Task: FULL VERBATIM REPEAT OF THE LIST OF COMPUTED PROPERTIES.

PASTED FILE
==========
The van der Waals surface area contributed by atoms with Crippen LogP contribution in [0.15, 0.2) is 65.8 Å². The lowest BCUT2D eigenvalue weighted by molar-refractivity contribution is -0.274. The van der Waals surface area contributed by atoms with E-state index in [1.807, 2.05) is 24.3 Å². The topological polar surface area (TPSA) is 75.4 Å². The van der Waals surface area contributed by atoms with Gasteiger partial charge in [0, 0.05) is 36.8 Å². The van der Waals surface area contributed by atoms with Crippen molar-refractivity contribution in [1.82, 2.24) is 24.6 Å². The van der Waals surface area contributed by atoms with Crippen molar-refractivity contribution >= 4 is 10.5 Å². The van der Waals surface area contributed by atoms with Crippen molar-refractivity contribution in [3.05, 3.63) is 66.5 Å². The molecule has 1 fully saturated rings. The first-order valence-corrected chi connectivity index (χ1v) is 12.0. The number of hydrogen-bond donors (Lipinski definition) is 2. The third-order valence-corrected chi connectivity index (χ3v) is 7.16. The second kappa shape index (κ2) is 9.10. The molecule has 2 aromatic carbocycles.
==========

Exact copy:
The van der Waals surface area contributed by atoms with Crippen LogP contribution in [0.15, 0.2) is 65.8 Å². The lowest BCUT2D eigenvalue weighted by molar-refractivity contribution is -0.274. The van der Waals surface area contributed by atoms with E-state index in [1.807, 2.05) is 24.3 Å². The topological polar surface area (TPSA) is 75.4 Å². The van der Waals surface area contributed by atoms with Gasteiger partial charge in [0, 0.05) is 36.8 Å². The van der Waals surface area contributed by atoms with Crippen molar-refractivity contribution in [1.82, 2.24) is 24.6 Å². The van der Waals surface area contributed by atoms with Crippen molar-refractivity contribution >= 4 is 10.5 Å². The van der Waals surface area contributed by atoms with Crippen molar-refractivity contribution in [3.05, 3.63) is 66.5 Å². The molecule has 1 fully saturated rings. The first-order valence-corrected chi connectivity index (χ1v) is 12.0. The number of hydrogen-bond donors (Lipinski definition) is 2. The third-order valence-corrected chi connectivity index (χ3v) is 7.16. The second kappa shape index (κ2) is 9.10. The molecule has 2 aromatic carbocycles.